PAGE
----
When it comes to the integration of Eastern and Western medicine, Dr. Carlos Chapa might as well be the poster child. He spent nearly a decade learning and practicing Western medicine, first as a medic in the U.S. Marines, then as a civilian paramedic. When he took a sabbatical from his budding medical career to study abroad in China, Dr. Chapa's early interest in natural cures?stemming from visits to his grandmother's small town in Mexico, where she acted as the town healer?took root in the form of Traditional Chinese Medicine. He delved head-first into this new passion, earning his master's degree and then his PhD in Oriental Medicine from Dongguk University in South Korea, which led him to study at one of the world's first hospitals that integrated Eastern and Western principles.
Today, Dr. Chapa brings this integrative approach to clients at Valley Ranch Acupuncture. As a licensed acupuncturist who has treated thousands of patients, he uses this 5,000 year old technique to decrease pain, boost energy, and affect hormone levels in clients, all with the aim of treating the root cause of the issues and not only focusing only on the symptoms. True to his forward-thinking style, Dr. Chapa may even swap out the hair-thin, virtually painless acupuncture needles for a laser. The low-energy beam is used to target the same locations and produce the same results as acupuncture needles, but require no penetration of the skin.
Koi Xpress' menu combines the ease of fast food and the health-conscious recipes of Japanese cuisine. The kitchen's chefs make quick work of elaborate maki rolls, which they fill with crab and spicy salmon. They also speedily prepare bowls of udon noodles topped with stir-fried vegetables, egg, and chicken. When Koi Xpress' kitchen isn't helping diners zip through a busy lunch or dinner hour, its catering team creates healthy spreads for parties and corporate events.
MasalaWok® is a Casual Asian and Indian Diner featuring best of Asian and Indian dishes. Asian menu features a blend of typical Asian and Indian inspired Chinese dishes. Indian menu features traditional curries prepared with fresh herbs and seasonings, and meats cooked in tandoor oven.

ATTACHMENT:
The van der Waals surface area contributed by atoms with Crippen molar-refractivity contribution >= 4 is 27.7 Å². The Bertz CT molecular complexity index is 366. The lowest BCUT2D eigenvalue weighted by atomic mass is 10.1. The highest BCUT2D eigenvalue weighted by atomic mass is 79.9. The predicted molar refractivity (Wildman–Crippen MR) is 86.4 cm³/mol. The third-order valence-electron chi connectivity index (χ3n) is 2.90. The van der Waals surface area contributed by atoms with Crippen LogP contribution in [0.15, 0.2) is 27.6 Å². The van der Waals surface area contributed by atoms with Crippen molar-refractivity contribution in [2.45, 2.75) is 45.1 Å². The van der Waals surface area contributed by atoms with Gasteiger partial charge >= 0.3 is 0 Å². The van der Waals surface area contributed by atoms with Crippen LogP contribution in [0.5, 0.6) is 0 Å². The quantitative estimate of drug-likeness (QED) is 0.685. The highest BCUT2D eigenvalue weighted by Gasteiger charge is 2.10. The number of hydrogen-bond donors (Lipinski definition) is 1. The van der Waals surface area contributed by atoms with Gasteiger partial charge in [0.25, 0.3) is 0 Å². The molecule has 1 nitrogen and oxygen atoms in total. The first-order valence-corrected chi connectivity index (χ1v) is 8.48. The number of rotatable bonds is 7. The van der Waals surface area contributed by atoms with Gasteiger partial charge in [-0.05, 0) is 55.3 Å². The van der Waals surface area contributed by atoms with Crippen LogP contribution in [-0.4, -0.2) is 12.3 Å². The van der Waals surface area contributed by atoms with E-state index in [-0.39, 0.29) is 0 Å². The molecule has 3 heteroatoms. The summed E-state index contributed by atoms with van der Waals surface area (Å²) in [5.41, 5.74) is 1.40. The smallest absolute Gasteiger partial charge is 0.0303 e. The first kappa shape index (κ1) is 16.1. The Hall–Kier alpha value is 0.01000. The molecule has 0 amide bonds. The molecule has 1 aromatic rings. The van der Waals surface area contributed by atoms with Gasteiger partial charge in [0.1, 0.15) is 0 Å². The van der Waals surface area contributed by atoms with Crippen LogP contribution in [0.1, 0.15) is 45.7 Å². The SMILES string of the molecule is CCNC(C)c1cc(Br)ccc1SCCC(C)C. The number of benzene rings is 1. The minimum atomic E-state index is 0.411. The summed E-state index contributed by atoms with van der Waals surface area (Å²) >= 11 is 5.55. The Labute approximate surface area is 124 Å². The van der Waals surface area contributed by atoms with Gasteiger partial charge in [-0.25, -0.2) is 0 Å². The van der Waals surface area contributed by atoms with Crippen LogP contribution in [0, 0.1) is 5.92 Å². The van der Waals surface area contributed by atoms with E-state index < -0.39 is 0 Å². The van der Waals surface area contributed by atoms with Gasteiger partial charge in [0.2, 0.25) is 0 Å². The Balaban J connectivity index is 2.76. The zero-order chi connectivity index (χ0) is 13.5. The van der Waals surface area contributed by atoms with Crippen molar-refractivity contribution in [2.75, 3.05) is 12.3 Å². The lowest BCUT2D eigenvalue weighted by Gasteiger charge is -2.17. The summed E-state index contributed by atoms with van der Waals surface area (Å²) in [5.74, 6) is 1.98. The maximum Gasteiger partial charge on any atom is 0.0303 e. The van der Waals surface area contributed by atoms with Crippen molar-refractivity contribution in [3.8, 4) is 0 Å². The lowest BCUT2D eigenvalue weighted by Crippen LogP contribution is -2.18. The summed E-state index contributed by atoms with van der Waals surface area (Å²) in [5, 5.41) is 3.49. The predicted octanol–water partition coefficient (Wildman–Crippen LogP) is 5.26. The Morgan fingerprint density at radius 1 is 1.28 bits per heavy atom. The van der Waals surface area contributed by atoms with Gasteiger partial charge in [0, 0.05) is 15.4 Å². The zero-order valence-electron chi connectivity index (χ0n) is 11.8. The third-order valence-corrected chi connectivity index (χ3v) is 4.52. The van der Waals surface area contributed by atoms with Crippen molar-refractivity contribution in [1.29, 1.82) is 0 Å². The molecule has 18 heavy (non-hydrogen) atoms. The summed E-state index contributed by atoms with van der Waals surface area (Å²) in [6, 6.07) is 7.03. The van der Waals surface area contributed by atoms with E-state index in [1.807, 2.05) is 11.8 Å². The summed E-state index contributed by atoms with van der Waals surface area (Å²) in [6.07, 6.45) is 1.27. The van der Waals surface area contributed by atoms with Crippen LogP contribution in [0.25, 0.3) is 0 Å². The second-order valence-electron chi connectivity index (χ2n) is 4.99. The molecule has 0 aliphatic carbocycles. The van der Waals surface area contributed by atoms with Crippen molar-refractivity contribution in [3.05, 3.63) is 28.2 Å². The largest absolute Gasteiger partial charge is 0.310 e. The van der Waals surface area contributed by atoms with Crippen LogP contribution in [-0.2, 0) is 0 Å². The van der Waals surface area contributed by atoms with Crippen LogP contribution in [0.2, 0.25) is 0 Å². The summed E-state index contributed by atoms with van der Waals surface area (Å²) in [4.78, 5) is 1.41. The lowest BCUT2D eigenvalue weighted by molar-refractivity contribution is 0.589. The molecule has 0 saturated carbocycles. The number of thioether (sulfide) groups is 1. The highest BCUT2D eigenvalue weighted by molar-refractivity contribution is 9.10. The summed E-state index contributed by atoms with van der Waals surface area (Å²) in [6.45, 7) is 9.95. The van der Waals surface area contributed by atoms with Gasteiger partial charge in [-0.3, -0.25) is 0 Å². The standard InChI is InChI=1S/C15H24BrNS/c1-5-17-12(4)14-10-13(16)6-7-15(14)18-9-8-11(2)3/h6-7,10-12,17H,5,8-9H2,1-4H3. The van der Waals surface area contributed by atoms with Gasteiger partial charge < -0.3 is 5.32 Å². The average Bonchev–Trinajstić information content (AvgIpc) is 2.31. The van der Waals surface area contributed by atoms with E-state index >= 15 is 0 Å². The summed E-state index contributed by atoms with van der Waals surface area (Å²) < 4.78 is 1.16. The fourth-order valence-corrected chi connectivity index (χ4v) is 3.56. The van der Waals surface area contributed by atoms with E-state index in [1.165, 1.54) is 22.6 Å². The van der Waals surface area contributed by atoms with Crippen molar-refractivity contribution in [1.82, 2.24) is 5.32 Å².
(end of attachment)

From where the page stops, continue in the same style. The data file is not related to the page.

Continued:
The kaleidoscopic swirls of sauce that encircle most sushi rolls at Blue Ocean would be dizzying if they didn’t look so delicious. Each of the beautifully plated chef’s special rolls features innovative use of fresh fish with some unexpected ingredients. The Cajun roll works spicy crawfish into the mix and the Texas roll wraps spicy beef and spinach into individual bites. In addition to sushi, the restaurant's full bar bolsters the menu, which boasts a variety of cooked entrees, such as Vietnamese vermicelli noodle dishes and Hibachi dinners that include rib eye steak and grilled chicken with lemongrass.
Named for Seoul's famously fashionable district, Gangnam Sushi offers Japanese- and Korean-style fish dishes and cooked entrees. Manager Nick Kin explains to CultureMap Dallas how a touch of special sauce?"a spicy, red-colored sauce with a sour-sweetened flavor"?differentiates Korean sashimi from its Japanese counterpart. Teriyakis and tempuras share menu space with bulgogi and Korean barbecue, and sojus (a distilled Korean liquor) and sakes join domestic beers, spirits, and water-on-the-rocks on the drink list.
Kyoto Hibachi & Sushi welcomes guests to do something that most restaurants shy away from: sit up close and watch chefs make the food. Grills set into diners? tables serve as the chefs? open kitchens, and they use the heated surface to cook shrimp, steak, chicken,vegetables, and rice. A splash of oil sends flames into the air, and a steady hand sends shrimp into diners? mouths. The sushi bar offers another opportunity to watch chefs tuck ingredients into rice-covered seaweed wraps and drape thinly sliced salmon over tiny mounds of rice and guests? ring fingers. Of course, a number of dishes are still assembled behind the scenes, including Korean ribs and crispy tempura appetizers.